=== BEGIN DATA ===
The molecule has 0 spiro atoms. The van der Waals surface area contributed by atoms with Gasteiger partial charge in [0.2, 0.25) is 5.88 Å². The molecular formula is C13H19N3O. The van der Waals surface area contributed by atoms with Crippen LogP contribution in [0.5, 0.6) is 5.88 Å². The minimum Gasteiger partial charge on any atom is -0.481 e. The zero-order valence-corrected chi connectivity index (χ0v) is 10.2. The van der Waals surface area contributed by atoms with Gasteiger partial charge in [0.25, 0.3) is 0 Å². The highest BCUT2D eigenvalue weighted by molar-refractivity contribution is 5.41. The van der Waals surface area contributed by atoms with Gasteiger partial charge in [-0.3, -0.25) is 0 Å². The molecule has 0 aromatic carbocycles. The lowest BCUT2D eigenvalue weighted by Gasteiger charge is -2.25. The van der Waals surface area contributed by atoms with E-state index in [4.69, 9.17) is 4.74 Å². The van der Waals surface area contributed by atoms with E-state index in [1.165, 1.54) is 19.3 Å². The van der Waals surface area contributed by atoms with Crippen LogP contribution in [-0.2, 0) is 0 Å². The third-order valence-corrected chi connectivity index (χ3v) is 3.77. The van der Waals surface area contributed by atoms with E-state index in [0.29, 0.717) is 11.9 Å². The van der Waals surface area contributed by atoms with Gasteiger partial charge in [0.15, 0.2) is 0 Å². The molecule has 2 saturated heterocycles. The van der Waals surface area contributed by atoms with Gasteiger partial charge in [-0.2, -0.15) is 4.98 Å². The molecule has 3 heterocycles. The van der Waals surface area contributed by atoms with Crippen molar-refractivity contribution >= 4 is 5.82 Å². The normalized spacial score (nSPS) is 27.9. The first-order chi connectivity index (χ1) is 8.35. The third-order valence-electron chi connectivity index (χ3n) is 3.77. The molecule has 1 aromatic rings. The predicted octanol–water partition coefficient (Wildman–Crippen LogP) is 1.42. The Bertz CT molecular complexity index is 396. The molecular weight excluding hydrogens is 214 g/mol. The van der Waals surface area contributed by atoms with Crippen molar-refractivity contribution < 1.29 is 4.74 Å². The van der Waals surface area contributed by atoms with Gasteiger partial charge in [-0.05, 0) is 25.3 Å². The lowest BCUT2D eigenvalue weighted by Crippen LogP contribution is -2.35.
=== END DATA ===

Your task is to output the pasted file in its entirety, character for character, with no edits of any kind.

The molecule has 0 spiro atoms. The van der Waals surface area contributed by atoms with Gasteiger partial charge in [0.2, 0.25) is 5.88 Å². The molecular formula is C13H19N3O. The van der Waals surface area contributed by atoms with Crippen LogP contribution in [0.5, 0.6) is 5.88 Å². The minimum Gasteiger partial charge on any atom is -0.481 e. The zero-order valence-corrected chi connectivity index (χ0v) is 10.2. The van der Waals surface area contributed by atoms with Gasteiger partial charge in [0.25, 0.3) is 0 Å². The highest BCUT2D eigenvalue weighted by molar-refractivity contribution is 5.41. The van der Waals surface area contributed by atoms with Gasteiger partial charge in [-0.3, -0.25) is 0 Å². The molecule has 0 aromatic carbocycles. The lowest BCUT2D eigenvalue weighted by Gasteiger charge is -2.25. The van der Waals surface area contributed by atoms with E-state index in [4.69, 9.17) is 4.74 Å². The van der Waals surface area contributed by atoms with E-state index in [1.165, 1.54) is 19.3 Å². The van der Waals surface area contributed by atoms with Crippen LogP contribution in [-0.2, 0) is 0 Å². The third-order valence-corrected chi connectivity index (χ3v) is 3.77. The van der Waals surface area contributed by atoms with E-state index in [0.29, 0.717) is 11.9 Å². The van der Waals surface area contributed by atoms with Gasteiger partial charge in [0.15, 0.2) is 0 Å². The molecule has 2 saturated heterocycles. The van der Waals surface area contributed by atoms with Gasteiger partial charge in [-0.2, -0.15) is 4.98 Å². The molecule has 3 heterocycles. The van der Waals surface area contributed by atoms with Crippen molar-refractivity contribution >= 4 is 5.82 Å². The normalized spacial score (nSPS) is 27.9. The first-order chi connectivity index (χ1) is 8.35. The third-order valence-electron chi connectivity index (χ3n) is 3.77. The molecule has 1 aromatic rings. The predicted octanol–water partition coefficient (Wildman–Crippen LogP) is 1.42. The Bertz CT molecular complexity index is 396. The molecular weight excluding hydrogens is 214 g/mol. The van der Waals surface area contributed by atoms with Crippen molar-refractivity contribution < 1.29 is 4.74 Å². The van der Waals surface area contributed by atoms with Gasteiger partial charge in [-0.05, 0) is 25.3 Å². The lowest BCUT2D eigenvalue weighted by Crippen LogP contribution is -2.35.